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Good "diet" cookbook?

I finally decided to stop deluding myself that my knee issues weren't at least exacerbated -- if not caused -- by the extra pounds I'm carrying around.

I don't believe in "diets" per se -- I believe any diet that prescribes certain foods and forbids others is going to fail, eventually. So what I'm doing is reducing fats (especially added fats in cooking) and sweets and exercising careful portion control, and shooting for 1500 calories a day.

I actually have one cookbook I like: the Nutri/System Flavor Setpoint Cookbook. I like it because the recipes are flavorful (the premise of the book is that people eat more because they're trying to satisfy their need for taste and texture), and because it doesn't rely on a lot of "fake" foods. But one cookbook isn't going to do it for me for the long haul, so does anyone have any recommendations for a book with similar attributes?

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  1. Most of the Weight Watcher books are good, but my favorite source of lighter/healthier meal ideas come from Cooking Light magazine.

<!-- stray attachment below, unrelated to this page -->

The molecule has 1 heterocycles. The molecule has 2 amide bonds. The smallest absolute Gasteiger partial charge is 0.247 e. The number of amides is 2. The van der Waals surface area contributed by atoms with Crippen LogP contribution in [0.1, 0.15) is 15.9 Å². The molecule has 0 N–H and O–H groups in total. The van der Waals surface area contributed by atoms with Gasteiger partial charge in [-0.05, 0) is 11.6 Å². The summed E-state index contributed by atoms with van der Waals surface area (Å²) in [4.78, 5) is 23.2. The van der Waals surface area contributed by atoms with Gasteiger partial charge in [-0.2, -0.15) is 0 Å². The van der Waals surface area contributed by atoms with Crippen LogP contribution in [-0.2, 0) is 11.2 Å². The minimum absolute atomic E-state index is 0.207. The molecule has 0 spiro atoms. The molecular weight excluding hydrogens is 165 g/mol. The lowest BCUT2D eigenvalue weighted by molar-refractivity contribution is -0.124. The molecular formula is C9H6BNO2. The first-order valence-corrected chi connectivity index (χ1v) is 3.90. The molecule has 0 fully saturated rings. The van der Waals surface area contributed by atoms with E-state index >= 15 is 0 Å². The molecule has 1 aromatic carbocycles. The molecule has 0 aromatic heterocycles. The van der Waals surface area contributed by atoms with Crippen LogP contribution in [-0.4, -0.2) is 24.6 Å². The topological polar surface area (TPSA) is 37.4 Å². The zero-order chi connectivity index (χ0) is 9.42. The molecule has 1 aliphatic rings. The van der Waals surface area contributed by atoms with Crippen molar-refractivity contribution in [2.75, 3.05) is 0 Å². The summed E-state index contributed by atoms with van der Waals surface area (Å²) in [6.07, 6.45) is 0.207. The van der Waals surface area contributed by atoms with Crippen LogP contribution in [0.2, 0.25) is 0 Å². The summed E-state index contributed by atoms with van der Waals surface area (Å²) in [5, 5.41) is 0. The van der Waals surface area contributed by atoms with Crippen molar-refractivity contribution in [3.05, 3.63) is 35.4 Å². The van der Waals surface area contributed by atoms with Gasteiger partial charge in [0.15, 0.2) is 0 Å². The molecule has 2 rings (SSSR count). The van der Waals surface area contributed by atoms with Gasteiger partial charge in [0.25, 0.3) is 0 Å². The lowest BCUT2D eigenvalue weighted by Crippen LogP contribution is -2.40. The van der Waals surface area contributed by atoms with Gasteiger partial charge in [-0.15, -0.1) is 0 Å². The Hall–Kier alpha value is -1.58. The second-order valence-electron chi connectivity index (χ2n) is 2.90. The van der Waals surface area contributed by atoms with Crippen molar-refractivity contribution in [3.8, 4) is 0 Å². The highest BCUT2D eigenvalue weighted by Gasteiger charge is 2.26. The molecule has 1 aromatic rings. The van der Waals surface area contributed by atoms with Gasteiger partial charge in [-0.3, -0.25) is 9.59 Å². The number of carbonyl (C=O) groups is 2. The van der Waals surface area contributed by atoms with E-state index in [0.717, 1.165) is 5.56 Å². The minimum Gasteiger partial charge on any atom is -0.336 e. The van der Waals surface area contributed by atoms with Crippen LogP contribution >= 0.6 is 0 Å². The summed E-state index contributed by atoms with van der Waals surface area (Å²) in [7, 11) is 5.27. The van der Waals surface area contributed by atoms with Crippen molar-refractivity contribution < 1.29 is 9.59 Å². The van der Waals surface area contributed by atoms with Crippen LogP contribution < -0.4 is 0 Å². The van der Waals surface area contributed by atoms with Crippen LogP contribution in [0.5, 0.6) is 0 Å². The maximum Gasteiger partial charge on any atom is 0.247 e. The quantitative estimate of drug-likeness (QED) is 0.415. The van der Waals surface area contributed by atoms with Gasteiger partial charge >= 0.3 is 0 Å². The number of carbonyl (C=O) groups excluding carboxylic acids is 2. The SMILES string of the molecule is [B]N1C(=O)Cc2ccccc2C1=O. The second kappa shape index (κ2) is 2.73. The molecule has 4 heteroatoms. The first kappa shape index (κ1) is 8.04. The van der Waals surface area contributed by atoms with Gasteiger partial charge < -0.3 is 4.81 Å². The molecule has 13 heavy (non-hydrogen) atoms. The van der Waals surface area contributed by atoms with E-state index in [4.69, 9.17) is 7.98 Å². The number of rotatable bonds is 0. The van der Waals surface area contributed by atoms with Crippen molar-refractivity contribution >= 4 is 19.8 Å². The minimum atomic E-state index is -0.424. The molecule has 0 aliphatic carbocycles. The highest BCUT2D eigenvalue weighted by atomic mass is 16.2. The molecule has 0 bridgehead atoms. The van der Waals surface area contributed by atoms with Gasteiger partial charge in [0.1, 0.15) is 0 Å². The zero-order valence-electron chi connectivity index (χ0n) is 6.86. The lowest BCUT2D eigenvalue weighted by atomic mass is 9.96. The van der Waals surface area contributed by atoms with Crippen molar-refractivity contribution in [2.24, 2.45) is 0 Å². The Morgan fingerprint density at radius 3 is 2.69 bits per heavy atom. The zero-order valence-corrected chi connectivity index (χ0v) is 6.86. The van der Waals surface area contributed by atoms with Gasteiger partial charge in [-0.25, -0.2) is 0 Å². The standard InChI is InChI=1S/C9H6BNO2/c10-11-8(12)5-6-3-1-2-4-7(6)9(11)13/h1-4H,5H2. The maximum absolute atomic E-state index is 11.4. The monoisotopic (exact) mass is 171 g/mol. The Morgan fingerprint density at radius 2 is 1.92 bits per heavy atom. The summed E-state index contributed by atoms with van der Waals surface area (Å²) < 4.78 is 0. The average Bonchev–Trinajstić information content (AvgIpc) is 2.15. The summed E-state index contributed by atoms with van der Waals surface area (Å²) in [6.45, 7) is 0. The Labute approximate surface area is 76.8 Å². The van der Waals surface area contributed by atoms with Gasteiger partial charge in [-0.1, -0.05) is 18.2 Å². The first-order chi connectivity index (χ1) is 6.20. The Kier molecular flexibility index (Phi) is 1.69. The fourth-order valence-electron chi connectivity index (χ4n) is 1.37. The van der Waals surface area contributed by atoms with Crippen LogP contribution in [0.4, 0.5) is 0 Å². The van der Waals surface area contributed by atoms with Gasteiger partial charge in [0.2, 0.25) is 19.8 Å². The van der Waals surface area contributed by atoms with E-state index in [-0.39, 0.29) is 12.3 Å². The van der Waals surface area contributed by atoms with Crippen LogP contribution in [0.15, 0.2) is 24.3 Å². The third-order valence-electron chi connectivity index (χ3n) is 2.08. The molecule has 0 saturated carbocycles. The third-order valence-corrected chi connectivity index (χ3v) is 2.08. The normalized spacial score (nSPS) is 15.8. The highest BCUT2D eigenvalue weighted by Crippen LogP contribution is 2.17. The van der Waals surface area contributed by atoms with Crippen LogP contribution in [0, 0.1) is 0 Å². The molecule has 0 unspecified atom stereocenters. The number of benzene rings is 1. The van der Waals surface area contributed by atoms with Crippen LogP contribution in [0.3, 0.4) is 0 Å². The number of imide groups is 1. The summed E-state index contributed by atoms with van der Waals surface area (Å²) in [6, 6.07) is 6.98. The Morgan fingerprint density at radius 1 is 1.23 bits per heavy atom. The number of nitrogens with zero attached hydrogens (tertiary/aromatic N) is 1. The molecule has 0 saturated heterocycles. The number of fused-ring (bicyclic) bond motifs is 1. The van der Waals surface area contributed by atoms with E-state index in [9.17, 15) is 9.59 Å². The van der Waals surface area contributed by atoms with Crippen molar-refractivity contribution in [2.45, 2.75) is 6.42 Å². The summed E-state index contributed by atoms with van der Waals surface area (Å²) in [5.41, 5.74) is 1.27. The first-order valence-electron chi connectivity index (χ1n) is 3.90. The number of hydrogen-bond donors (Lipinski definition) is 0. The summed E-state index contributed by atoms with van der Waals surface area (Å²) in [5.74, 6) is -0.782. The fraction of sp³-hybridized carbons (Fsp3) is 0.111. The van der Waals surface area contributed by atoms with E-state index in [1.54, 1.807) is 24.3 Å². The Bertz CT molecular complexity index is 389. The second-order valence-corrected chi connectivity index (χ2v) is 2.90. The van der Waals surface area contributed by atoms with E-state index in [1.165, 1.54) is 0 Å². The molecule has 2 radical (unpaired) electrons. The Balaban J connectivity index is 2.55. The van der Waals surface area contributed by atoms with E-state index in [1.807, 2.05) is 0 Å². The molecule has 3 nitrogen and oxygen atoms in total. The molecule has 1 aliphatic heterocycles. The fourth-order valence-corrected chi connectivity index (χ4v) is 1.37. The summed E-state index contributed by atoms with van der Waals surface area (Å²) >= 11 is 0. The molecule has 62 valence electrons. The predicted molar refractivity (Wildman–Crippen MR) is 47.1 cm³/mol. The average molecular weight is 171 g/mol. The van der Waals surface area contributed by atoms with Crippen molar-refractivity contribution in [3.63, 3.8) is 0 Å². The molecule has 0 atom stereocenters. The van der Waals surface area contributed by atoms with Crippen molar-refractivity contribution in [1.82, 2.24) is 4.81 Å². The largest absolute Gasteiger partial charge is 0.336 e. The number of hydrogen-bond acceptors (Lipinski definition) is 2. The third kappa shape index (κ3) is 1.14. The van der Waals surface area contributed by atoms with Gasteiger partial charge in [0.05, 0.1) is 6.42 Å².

1. I don't know how many people you're cooking for, but a good everyday book is "healthy cooking for two, or just for you."

      3 Replies
        1. re: ElissaInPlaya

          This is a great book; I've cooked from it a lot, and everything is tasty. Eating Well Magazine is good, as is "The Perfect Light Recipe." Any "healthy" cookbook or mag you're thinking of buying, flip through it first. Lots of these recipe use weird, fake ingredients, or unrealistically small portions. Basically, I think that if you don't eat processed or fast food, get a grip on portion size, exercise some every day, save sweets for rare treats, you can eat just about anything and maintain a healthy weight.

          When I was a kid, nobody I knew dieted, and fat folks were uncommon.

          On the "knee" note: My knees are problematic, and I find that just walking as much as possible helps a great deal. Good luck!

          1. re: pikawicca

            Yup. That's the plan. I already avoid processed foods, and I agree completely about the "fake" ingredients, which is why I posted this specific question. You're so right about the walking, too. There's definitely a "use it or lose it" factor, especially with arthritis. I have a dog who keeps me on top of the walking issue, and I'm also going to commit to some gym time (as soon as I get this current knee flare-up under control).